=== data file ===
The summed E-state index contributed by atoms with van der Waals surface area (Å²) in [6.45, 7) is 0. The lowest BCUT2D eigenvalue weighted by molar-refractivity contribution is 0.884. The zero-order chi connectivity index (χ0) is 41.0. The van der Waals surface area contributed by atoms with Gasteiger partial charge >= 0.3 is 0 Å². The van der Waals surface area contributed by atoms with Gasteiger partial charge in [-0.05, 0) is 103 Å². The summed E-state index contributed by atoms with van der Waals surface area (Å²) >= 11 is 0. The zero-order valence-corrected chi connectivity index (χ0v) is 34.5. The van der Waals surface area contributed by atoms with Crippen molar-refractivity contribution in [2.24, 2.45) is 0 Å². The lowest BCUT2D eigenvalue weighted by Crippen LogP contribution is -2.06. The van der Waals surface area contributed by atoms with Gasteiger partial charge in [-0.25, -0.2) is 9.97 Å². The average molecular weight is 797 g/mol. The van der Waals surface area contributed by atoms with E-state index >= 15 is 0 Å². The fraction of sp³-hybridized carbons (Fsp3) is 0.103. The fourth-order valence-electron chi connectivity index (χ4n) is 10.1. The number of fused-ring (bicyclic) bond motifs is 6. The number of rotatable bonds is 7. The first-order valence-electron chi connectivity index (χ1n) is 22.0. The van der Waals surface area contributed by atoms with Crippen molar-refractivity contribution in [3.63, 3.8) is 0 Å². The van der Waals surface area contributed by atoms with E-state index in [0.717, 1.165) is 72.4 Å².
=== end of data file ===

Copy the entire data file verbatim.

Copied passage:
The summed E-state index contributed by atoms with van der Waals surface area (Å²) in [6.45, 7) is 0. The lowest BCUT2D eigenvalue weighted by molar-refractivity contribution is 0.884. The zero-order chi connectivity index (χ0) is 41.0. The van der Waals surface area contributed by atoms with Gasteiger partial charge >= 0.3 is 0 Å². The van der Waals surface area contributed by atoms with Gasteiger partial charge in [-0.05, 0) is 103 Å². The summed E-state index contributed by atoms with van der Waals surface area (Å²) >= 11 is 0. The zero-order valence-corrected chi connectivity index (χ0v) is 34.5. The van der Waals surface area contributed by atoms with Crippen molar-refractivity contribution in [2.24, 2.45) is 0 Å². The lowest BCUT2D eigenvalue weighted by Crippen LogP contribution is -2.06. The van der Waals surface area contributed by atoms with Gasteiger partial charge in [-0.25, -0.2) is 9.97 Å². The average molecular weight is 797 g/mol. The van der Waals surface area contributed by atoms with E-state index >= 15 is 0 Å². The fraction of sp³-hybridized carbons (Fsp3) is 0.103. The fourth-order valence-electron chi connectivity index (χ4n) is 10.1. The number of fused-ring (bicyclic) bond motifs is 6. The number of rotatable bonds is 7. The first-order valence-electron chi connectivity index (χ1n) is 22.0. The van der Waals surface area contributed by atoms with Crippen molar-refractivity contribution in [3.63, 3.8) is 0 Å². The van der Waals surface area contributed by atoms with E-state index in [0.717, 1.165) is 72.4 Å².